Cast after the original model by Eugène-Nicolas-Clément, Comte d”Astanière (French, 1841-1918). One of the larger-size castings in overall good condition and showing excellent patination.
Eugene, the Comte d’Astaniere, was primarily known in his youth as a courageous and highly-decorated cavalry officer who distinguished himself repeatedly in combat, including against the Germans in the Franco-Prussian war of 1870, in which campaign he was severely wounded and almost died.
During his prolonged recuperation, he turned his attention to art. He studied intensively with Jean Alexandre Joseph Falguière (1831-1900) , the preeminent French sculptor of the day who would become his life-long friend and artistic mentor. D’Astaniere quickly mastered the art of sculpture and was recognized by the Salon of 1882 with a Gold Medal for his first exhibited work.
From that time forward, he accumulated numerous diplomas, medals and juried awards for his sculpture. At the Salon of French artists, he received frequent medals and was soon elected to membership of the Jury of the Salon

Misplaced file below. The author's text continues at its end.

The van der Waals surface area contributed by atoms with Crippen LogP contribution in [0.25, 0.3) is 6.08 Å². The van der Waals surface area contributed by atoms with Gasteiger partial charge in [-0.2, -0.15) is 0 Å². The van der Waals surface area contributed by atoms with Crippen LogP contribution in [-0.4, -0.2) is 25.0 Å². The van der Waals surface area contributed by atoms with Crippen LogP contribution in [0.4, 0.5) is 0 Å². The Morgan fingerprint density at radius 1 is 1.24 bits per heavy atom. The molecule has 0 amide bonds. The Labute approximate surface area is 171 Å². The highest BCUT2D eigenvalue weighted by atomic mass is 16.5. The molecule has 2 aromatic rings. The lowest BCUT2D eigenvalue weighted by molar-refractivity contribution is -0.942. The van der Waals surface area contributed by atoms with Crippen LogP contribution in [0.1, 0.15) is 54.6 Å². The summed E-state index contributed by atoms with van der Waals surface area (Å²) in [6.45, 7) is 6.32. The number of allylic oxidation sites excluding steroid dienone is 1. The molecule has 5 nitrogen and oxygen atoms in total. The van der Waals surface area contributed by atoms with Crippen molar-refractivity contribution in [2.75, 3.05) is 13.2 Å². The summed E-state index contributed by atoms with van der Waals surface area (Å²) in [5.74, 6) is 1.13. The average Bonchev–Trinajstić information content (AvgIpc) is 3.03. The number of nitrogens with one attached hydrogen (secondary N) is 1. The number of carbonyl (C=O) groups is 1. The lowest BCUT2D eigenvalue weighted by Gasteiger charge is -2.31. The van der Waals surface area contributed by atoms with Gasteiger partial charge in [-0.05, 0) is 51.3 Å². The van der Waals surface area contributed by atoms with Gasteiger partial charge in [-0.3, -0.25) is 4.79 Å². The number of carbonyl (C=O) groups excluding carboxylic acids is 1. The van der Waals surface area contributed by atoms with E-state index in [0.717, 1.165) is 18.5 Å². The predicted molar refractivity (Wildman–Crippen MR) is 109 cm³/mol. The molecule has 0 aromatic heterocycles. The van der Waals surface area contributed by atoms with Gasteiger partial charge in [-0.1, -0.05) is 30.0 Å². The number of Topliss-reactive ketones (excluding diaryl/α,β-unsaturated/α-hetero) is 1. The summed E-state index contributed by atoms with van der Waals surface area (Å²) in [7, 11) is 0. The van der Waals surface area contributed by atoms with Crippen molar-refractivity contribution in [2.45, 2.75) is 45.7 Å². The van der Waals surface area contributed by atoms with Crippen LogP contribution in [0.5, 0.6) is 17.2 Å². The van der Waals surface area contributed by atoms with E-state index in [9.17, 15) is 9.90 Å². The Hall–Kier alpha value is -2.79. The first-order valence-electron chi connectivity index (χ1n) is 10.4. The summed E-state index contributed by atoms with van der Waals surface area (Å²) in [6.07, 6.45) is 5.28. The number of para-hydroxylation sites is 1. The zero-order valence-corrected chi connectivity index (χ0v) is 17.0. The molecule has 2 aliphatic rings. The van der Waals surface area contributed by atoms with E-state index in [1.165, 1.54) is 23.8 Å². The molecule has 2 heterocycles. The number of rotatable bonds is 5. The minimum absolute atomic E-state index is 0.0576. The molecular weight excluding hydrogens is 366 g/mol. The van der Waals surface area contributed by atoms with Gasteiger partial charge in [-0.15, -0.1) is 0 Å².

He exhibited ‘The Juggler,’ a large marble, at the Salon of 1887, then sent a bronze entitled ‘Acrobat’ to the Salon of 1889. At the Universal Exhibition in Paris in 1889, he received a bronze medal for the presentation of ‘The Angler’. He exhibited in Moscow in 1891, at the 1893 Universal Exposition in Chicago receiving awards at both. He exhibited a marble entitled ‘The White Monk’ at the Salon of 1898 and obtained a medal of honor at the Universal Exhibition of 1900. He continued to be celebrated for the illustrious military exploits of his youth and, as a result, was frequently commissioned to cast portrait sculptures of prominent members of fin-de-siecle Parisian military, political and artistic society.